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Giants come up empty vs. White Sox

Giants come up empty vs. White Sox

SAN FRANCISCO -- Don't expect statistics to explain the Giants' current slump, with one notable exception.

The Giants, who seemed poised to climb to .500 two weeks ago, have lost nine of their last 12 games and three in a row, including Friday night's 2-0 decision against the Chicago White Sox.

The Giants have been outscored in that stretch by an average of only 1.2 runs per game, having dropped three one-run decisions and a pair by two runs. Only twice in this stretch have they lost by more than three runs.

San Francisco owns a 4.81 ERA in this 12-game span, up from 4.11 before the downturn started. Yet the Giants actually have hit better, batting .272 and scoring 4.1 runs per game. Before the malaise, the Giants were hitting .251 while averaging 3.3 runs.

Nevertheless, as right fielder Randy Winn said, "A loss is a loss. The fact that they're close, I guess it's a small consolation, but it's still a loss."

And the Giants have piled up losses mainly because they're struggling to hit with runners in scoring position.

The Giants went 0-for-12 in those situations against the White Sox and are 4-for-37 in their last three games. They entered Friday ranked 15th in the National League with a .233 average with runners in scoring position, a figure which fell to .225 after Gavin Floyd (4-2) and four relievers limited them to five hits.

"There's no question that we have to improve in that area," Giants manager Bruce Bochy said.

"At times we've been good and at times we've struggled," said Winn, who happens to be among the more productive Giants by hitting .286 with runners in scoring position. "As a team that's not really a power team, that's the thing you need to do to score runs."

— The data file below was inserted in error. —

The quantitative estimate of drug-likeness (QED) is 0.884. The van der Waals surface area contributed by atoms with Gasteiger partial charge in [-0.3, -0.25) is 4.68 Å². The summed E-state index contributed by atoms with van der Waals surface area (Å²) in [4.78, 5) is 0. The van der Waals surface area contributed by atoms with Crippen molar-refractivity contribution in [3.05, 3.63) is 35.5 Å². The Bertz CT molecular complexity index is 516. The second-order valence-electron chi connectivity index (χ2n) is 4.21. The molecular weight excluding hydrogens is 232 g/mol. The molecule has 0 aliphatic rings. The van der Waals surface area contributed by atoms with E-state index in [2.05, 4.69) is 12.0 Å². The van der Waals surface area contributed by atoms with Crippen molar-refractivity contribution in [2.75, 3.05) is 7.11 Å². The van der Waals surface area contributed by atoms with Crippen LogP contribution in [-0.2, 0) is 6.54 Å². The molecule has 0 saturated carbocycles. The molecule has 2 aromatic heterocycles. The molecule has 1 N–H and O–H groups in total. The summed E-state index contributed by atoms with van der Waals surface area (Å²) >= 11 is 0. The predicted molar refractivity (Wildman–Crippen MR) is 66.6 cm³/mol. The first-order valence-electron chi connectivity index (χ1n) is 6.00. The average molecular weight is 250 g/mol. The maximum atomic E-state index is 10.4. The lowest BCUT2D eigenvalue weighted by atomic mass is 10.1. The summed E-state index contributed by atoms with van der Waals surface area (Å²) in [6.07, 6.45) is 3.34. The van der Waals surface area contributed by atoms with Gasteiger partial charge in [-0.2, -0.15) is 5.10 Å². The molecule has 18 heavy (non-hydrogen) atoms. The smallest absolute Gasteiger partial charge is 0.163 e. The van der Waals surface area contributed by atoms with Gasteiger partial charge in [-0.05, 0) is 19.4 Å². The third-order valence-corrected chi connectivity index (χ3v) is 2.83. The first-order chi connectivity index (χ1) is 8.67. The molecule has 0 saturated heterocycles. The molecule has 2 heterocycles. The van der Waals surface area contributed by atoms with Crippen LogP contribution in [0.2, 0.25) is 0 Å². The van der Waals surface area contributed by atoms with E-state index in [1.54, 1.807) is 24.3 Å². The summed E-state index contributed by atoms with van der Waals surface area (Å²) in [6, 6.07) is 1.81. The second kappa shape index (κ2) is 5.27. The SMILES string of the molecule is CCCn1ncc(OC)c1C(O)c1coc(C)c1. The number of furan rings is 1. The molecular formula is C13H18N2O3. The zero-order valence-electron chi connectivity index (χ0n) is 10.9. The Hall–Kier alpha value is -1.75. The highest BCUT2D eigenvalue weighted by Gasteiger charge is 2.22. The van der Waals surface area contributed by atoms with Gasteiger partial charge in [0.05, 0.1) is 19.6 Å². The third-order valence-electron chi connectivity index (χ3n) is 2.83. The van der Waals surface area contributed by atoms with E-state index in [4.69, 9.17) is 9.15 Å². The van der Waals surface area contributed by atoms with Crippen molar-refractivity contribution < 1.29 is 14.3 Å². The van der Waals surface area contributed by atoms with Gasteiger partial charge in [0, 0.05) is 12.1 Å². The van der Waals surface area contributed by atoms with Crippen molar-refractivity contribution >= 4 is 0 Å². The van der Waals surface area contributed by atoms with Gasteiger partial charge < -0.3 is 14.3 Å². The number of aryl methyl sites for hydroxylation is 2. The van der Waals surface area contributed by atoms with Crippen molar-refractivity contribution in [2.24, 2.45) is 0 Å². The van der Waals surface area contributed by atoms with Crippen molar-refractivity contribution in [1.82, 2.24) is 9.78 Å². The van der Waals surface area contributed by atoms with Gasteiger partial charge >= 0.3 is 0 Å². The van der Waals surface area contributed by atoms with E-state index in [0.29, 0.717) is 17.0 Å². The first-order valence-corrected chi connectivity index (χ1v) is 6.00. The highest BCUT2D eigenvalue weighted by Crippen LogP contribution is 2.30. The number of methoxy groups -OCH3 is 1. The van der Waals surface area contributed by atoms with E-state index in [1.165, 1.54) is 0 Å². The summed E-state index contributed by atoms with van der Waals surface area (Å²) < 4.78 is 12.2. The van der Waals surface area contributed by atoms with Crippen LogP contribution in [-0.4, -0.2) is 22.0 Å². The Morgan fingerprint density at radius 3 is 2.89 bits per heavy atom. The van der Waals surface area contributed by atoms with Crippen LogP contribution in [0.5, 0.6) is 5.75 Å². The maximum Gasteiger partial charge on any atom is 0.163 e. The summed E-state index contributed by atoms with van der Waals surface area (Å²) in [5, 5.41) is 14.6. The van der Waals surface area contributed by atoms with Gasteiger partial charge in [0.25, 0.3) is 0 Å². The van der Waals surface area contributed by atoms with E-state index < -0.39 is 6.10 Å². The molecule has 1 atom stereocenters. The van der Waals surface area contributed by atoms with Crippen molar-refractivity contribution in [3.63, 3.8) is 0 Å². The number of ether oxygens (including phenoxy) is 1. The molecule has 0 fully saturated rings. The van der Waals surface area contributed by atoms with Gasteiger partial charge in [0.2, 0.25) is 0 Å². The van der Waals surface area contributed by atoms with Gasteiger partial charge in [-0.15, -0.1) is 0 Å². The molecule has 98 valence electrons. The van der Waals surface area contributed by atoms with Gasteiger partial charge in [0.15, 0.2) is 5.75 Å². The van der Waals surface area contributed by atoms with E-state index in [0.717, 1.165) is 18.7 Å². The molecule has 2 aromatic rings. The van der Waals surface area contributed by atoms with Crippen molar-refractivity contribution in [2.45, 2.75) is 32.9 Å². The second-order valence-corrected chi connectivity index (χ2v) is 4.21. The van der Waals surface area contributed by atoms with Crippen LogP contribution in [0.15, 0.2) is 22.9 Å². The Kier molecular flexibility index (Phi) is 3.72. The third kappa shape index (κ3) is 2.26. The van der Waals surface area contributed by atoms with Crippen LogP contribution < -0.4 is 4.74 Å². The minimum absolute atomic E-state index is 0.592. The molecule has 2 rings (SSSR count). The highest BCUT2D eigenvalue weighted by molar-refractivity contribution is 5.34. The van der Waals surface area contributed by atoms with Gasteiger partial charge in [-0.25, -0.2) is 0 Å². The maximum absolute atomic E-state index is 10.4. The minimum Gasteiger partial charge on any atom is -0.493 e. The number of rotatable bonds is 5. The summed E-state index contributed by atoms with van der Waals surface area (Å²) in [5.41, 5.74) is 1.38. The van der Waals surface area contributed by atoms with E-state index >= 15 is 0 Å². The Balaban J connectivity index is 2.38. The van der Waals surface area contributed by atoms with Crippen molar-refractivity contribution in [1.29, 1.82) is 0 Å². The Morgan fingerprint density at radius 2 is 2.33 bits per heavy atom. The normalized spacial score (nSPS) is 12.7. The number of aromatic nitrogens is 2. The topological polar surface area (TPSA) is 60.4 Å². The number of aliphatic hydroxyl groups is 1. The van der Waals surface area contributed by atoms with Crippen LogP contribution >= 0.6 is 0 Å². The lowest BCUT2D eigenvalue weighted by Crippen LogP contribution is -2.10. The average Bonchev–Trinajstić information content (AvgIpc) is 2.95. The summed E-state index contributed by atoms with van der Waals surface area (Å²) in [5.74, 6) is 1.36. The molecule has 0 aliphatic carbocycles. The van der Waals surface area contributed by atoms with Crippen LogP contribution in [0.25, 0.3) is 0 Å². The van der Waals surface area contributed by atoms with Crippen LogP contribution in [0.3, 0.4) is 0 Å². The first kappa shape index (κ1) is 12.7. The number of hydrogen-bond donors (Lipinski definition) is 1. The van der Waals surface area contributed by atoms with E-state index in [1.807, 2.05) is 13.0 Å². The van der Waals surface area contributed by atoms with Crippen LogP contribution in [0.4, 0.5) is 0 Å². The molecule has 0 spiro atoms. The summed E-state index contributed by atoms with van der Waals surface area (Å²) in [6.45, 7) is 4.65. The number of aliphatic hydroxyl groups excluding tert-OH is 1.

Despite their meager hits total, the Giants generated scoring chances.

Fred Lewis reached third base with nobody out in the first inning by drawing a walk, stealing second base and racing to third when White Sox catcher A.J. Pierzynski, the ex-Giant who was booed at every turn, committed a throwing error. But Floyd retired Omar Vizquel on a sharp groundout, coaxed a popup from Winn and struck out Bengie Molina looking.

In the second inning, the Giants had runners on the corners with one out before Jose Castillo grounded into a double play. San Francisco also left two runners on base in the third and fourth innings and wasted Winn's two-out double in the fifth inning.

San Francisco brought the tying run to the plate in the ninth once Ray Durham doubled with one out off White Sox closer Bobby Jenks, but that was just a tease. Jenks retired Eugenio Velez and Rich Aurilia on grounders to secure his ninth save.

"This game really came down to too many missed opportunities," Bochy said. "We did what we wanted to do and that was create the opportunities, but we just missed a timely hit, even a productive out. That was the difference in the game."

Another difference was 26-year-old rookie Alexei Ramirez, who's playing his first season of American organized baseball after spending seven seasons with Pinar del Rio in the Cuban League. Ramirez lined a two-run, seventh-inning homer off Giants starter Jonathan Sanchez (2-3) for the game's only runs.

Sanchez, who allowed only three hits in six innings, struck out the first two batters he faced in the seventh. Nick Swisher prolonged the inning with a broken-bat single. Up came Ramirez, batting .136 at the time. He pulled a 1-1 pitch into the left-field seats.

Sanchez noticed that Ramirez took a healthy swing earlier in the at-bat when he fouled off a fastball, so he threw a changeup.

"I thought he'd be sitting on the fastball," Sanchez said. He wanted to throw the changeup outside but missed his intended location.

"It was moving toward him and he got it," Sanchez said.

Chris Haft is a reporter for MLB.com. This story was not subject to the approval of Major League Baseball or its clubs.

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